So, I’m not sure how satisfied the Flaming Lips were with the rapport between them and the audience that night, and to be honest, I’m not sure how satisfied Ottawa was with the show. I’ve heard mixed comments. It seems like people are either disappointed with the crowds, or unwilling to say that they were kinda bored at a show that for all intents and purposes should have been quite entertaining. I thought it was…good. I probably should have gotten closer to the stage to really feel the energy.
I feel like Arcade Fire is one of the last Canadian “alternative” bands that will make it huge in today’s post-record label era. Their ability to draw large crowds (who also know their songs) helps to sustain the energy they bring to the stage. Their Bluesfest appearance marked the end of one of many tours they’re doing this year, but they didn’t seem at all worn out. They were gracious and gave a generous show. Of course, for some members of the band, Ottawa is their hometown, so perhaps it felt good to be playing for their friends and family along with scads of adoring fans. The show started out with a moderate pace, but quickened as they played on. Their new songs fit in nicely to the set, but they really brought the energy up by keeping lots of fan favourites until the end. I found Crown of Love to be particularly beautiful, and they certainly know how to drive the crowd crazy by blending Neighbourhood #3 (Power Out) with Rebellion (Lies). Of course, they saved Intervention and Wake Up for last. They’re always lovely to see.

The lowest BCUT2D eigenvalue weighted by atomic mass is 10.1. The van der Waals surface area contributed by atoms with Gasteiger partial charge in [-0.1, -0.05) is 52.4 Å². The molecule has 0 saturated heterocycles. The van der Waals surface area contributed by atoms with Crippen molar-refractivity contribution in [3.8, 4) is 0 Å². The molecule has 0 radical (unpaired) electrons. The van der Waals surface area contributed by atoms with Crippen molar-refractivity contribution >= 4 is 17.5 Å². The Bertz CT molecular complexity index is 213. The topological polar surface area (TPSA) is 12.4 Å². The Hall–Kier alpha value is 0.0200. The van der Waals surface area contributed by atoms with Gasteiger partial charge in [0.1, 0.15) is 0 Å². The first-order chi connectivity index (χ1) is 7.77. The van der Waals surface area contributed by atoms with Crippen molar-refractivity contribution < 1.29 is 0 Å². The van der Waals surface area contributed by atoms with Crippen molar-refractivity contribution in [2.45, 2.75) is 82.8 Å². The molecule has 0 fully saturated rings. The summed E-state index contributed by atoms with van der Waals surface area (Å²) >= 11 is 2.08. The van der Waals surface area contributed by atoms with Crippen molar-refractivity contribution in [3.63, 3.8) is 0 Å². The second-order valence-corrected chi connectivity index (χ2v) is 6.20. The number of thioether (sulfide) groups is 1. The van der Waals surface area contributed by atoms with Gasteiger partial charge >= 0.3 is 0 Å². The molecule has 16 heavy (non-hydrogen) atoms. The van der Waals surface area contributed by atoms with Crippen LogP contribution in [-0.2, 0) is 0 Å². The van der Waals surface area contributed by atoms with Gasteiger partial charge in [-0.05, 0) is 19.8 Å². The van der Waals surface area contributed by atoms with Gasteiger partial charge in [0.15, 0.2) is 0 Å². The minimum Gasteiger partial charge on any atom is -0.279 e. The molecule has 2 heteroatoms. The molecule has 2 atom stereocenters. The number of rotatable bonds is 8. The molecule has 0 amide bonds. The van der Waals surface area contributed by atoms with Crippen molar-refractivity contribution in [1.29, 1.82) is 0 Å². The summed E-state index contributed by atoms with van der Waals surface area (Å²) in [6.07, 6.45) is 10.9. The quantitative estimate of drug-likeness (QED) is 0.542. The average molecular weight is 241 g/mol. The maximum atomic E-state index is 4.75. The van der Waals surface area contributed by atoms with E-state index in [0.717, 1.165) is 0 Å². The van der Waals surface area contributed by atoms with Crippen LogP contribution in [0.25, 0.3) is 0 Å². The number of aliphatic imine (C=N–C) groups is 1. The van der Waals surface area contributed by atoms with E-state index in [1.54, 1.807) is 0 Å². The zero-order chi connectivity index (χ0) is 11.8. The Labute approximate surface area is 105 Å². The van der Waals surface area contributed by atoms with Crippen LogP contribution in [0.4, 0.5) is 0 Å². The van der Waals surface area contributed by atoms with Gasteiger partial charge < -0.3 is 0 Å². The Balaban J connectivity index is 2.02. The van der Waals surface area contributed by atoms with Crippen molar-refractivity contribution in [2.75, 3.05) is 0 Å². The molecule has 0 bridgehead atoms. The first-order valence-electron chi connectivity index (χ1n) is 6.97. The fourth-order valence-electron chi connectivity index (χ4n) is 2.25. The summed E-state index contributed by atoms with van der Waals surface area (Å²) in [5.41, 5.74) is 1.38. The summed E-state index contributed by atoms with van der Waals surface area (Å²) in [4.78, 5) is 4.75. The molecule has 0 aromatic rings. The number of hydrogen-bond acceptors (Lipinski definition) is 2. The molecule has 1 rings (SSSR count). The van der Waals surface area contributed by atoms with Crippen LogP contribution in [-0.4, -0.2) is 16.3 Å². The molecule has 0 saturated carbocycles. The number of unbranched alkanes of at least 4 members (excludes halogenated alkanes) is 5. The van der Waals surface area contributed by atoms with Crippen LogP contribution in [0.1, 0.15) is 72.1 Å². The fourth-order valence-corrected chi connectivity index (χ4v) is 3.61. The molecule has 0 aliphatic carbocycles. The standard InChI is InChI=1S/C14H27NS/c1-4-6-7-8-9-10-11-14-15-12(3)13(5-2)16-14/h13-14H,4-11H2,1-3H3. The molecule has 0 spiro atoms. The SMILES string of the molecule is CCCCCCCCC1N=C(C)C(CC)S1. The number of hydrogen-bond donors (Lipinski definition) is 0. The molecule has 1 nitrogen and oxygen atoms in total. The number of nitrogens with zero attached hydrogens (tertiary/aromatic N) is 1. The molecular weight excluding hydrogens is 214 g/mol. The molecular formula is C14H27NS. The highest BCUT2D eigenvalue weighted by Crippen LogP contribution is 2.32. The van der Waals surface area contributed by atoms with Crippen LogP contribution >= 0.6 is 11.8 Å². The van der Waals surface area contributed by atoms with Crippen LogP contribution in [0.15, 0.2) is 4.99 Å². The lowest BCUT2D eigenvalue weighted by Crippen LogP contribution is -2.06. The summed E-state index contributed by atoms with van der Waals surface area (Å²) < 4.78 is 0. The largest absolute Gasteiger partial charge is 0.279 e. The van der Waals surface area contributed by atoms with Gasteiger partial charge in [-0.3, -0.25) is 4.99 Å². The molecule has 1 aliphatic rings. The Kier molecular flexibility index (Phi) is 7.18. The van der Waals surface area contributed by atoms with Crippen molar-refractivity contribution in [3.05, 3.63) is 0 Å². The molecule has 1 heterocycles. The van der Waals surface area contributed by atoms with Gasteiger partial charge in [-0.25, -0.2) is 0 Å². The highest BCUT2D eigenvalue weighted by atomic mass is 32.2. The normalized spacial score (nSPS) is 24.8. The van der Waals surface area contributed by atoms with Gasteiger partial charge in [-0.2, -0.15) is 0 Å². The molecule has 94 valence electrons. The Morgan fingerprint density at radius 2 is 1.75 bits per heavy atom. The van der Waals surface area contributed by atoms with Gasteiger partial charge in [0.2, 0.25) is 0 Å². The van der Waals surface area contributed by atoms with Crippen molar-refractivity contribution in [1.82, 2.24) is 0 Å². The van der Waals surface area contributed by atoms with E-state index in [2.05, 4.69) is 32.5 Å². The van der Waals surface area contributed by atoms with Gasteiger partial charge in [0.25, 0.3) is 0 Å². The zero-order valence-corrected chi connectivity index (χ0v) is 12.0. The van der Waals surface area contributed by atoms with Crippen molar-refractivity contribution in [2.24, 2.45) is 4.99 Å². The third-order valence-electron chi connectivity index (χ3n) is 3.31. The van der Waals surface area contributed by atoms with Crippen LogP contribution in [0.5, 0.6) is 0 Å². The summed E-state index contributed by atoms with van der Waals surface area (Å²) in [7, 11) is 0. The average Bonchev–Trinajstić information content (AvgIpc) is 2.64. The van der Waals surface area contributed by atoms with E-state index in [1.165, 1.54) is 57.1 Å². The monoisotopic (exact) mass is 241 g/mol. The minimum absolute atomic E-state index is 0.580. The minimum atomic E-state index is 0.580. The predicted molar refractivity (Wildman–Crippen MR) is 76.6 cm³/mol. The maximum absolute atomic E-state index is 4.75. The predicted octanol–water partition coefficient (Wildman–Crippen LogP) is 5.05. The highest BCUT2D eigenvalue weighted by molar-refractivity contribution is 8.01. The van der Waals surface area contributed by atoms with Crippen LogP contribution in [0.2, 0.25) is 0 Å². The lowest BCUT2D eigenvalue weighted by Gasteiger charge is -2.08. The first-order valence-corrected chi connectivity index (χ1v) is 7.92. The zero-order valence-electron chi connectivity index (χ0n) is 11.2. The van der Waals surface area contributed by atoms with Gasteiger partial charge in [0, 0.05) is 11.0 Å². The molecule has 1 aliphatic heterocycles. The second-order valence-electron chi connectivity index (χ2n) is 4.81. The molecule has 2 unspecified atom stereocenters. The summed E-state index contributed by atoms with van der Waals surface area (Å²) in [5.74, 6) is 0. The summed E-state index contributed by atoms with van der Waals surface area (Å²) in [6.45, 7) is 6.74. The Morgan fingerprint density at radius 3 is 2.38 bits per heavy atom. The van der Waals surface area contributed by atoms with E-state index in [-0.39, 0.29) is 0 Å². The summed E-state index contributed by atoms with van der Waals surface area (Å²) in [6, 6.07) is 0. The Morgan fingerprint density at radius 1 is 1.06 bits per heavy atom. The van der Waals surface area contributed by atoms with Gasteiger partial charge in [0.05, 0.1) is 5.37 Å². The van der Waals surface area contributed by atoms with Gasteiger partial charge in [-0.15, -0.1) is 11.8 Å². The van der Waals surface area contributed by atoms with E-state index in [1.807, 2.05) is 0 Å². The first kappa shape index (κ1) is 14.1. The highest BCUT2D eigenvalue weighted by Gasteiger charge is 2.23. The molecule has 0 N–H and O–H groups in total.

Old Crow Medicine Show:
I really do like the song Wagon Wheel. I think everyone does. But that’s not why you should go see Old Crow Medicine Show. You should see Old Crow Medicine Show because they are insanely talented and ridiculously fun. All six members were huddled up at the front of the stage with dozens of instruments and they brought an impressive show, based purely on musical prowess. They have banjos, guitars, fiddles, and an upright base. I thought the fiddle would catch on fire, they were playing so fast. Their show really made me want to visit the south. The crowd was really having a good time, clapping and tapping their feet, but I really thought it would have been great if people just let themselves go and started jumping up and down. I was embarrassed that nobody knew how to do-si-do. Next time they’re in town, we’ll be ready!
The crowd at Bluesfest for this show was a mix of Woodhands fans and Marianas Trench die-hards fighting to get to the front and who were damn lucky they got to see Woodhands because they’re awesome. Woodhands are two guys who put 12,000% into their show every time they play. From the time they go onstage to the very end, there’s no rest. It’s pure fun. Each dance-pop song flows into the next with no gaps, but for Dan Werb throwing in a few cuss words to make sure the audience knows who’s in charge. I wasn’t sure what it would be like to see them outside in daylight as opposed to in a darkened club, but they commanded the stage and pumped up the crowd. I think I want them to play at my wedding. They totally rocked out. Hope to see them back in Ottawa soon.
On the last day of Bluesfest.
I decided to do a short interview with Joe Reilly who is the media relations for Bluesfest.
Listen to the interview
If you have any input on your Bluesfest experience.
Please feel free and make a comment.